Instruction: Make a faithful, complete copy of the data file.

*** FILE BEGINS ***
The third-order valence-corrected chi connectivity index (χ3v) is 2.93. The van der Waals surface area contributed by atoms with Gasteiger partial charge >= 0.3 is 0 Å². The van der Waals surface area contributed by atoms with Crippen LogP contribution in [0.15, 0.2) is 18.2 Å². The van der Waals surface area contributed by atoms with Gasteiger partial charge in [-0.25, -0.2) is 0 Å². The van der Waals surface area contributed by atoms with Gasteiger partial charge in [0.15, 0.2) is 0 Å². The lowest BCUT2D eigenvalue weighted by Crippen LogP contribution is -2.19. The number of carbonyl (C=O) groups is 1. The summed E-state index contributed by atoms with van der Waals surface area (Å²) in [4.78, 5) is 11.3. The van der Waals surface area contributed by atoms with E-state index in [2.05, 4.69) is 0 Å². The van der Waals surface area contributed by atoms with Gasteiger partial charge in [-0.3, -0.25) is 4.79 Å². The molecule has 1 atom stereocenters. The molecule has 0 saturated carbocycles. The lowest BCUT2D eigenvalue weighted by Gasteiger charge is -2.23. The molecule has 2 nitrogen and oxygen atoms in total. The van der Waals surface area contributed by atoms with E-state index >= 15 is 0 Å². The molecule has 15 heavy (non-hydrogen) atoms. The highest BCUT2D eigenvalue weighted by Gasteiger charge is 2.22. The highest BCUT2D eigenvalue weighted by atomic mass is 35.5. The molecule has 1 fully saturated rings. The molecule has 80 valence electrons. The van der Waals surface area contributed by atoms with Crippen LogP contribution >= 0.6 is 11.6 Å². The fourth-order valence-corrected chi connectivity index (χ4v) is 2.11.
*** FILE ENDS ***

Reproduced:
The third-order valence-corrected chi connectivity index (χ3v) is 2.93. The van der Waals surface area contributed by atoms with Gasteiger partial charge >= 0.3 is 0 Å². The van der Waals surface area contributed by atoms with Crippen LogP contribution in [0.15, 0.2) is 18.2 Å². The van der Waals surface area contributed by atoms with Gasteiger partial charge in [-0.25, -0.2) is 0 Å². The van der Waals surface area contributed by atoms with Gasteiger partial charge in [0.15, 0.2) is 0 Å². The lowest BCUT2D eigenvalue weighted by Crippen LogP contribution is -2.19. The number of carbonyl (C=O) groups is 1. The summed E-state index contributed by atoms with van der Waals surface area (Å²) in [4.78, 5) is 11.3. The van der Waals surface area contributed by atoms with E-state index in [2.05, 4.69) is 0 Å². The van der Waals surface area contributed by atoms with Gasteiger partial charge in [-0.3, -0.25) is 4.79 Å². The molecule has 1 atom stereocenters. The molecule has 0 saturated carbocycles. The lowest BCUT2D eigenvalue weighted by Gasteiger charge is -2.23. The molecule has 2 nitrogen and oxygen atoms in total. The van der Waals surface area contributed by atoms with E-state index >= 15 is 0 Å². The molecule has 15 heavy (non-hydrogen) atoms. The highest BCUT2D eigenvalue weighted by Gasteiger charge is 2.22. The highest BCUT2D eigenvalue weighted by atomic mass is 35.5. The molecule has 1 fully saturated rings. The molecule has 80 valence electrons. The van der Waals surface area contributed by atoms with Crippen LogP contribution >= 0.6 is 11.6 Å². The fourth-order valence-corrected chi connectivity index (χ4v) is 2.11.